Interestingly, post-filed data can also be used to support enablement (sufficiency) issues, which is not the case in the EP. In particular, the submission of in vivo data, which may not have been available at the time of filing, can be used to support the sufficiency of the application.
In China, there is a much stricter approach to submitting post-filed data. It can be done to support inventive step, but ultimately it must be clear from the contents of the application as filed how the technical effect of the invention is derived. For example, when drafting an application with China in mind, it would be advantageous to include statements regarding the technical effect and advantages provided by the invention. Even the submission of comparative data, whereby additional experimentation is undertaken to compare the technical effect versus that disclosed in the prior art, will not be considered.
Japan has a similar approach to China with regards to submitting post-filed data, however they do allow for comparative data to be submitted in order to support inventive step.
What exactly does it mean for my future IP planning?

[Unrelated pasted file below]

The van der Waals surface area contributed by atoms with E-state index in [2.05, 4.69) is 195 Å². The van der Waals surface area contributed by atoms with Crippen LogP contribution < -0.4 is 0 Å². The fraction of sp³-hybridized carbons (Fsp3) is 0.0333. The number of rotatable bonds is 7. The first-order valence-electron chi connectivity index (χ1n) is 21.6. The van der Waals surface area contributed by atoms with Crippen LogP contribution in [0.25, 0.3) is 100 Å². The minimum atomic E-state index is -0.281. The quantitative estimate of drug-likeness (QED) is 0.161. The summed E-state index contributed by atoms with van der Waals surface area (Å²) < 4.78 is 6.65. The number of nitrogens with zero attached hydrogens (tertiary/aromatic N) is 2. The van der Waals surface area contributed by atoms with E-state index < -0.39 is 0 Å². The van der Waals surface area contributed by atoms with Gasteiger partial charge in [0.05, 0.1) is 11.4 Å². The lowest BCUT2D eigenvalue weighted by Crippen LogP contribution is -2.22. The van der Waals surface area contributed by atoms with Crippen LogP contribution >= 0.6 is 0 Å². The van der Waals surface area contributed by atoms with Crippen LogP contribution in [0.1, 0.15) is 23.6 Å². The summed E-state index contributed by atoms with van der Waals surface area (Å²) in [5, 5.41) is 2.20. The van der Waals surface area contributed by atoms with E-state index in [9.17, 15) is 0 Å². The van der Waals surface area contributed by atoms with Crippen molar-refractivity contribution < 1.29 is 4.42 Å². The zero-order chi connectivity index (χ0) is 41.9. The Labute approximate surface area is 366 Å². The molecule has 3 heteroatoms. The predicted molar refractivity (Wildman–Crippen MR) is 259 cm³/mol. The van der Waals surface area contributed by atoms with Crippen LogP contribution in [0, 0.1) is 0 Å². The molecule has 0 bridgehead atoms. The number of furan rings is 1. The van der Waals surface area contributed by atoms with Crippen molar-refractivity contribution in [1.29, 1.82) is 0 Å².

- When your patent application is drafted, there must always be a conversation regarding which evidence/data should be included in the initial filing. Ideally, you do not want to disclose every single experiment undertaken, or the highly detailed method by which the experiment was carried out. Some of this information may be company know-how, or a trade secret. But can a technical effect be derived from the application as filed? Can the technical effect reasonably be observed in all embodiments of the invention? You need to include enough data to support your invention.
- Post-filed data used to support inventive step must not have been published before the filing date of the application. Thus, you, the applicant, have decisions to make regarding how your experimental data is handled. There may be commercial reasons why you may not want to make data public. Given the academic pressure to “publish or perish”, and the requirement to attract early investment with exciting data and findings, this is a topic that will continue to specifically affect young spin-out and start-up companies. The publication (or disclosure) of any data relevant to your invention is a process which must be carefully considered, as it may impact heavily on your future IP rights.
- Ideally, post-filed evidence would not have to be relied upon as the technical effect should be clear in the application as filed. However, we understand that due to common pipeline issues in biotechnological and pharmaceutical development, this is not always possible. Clear communication between research and development and IP professionals throughout the patent process is key, guided by the commercial aims of the company.
In summary, having some unpublished supporting data/evidence in your back pocket is highly recommended, or at least the means to generate data at short notice. This is particularly important in the biotechnology and pharmaceutical sectors.
If you wish to discuss these specific issues, or other related IP topics, please reach out to one of our IP professionals who will be happy to help.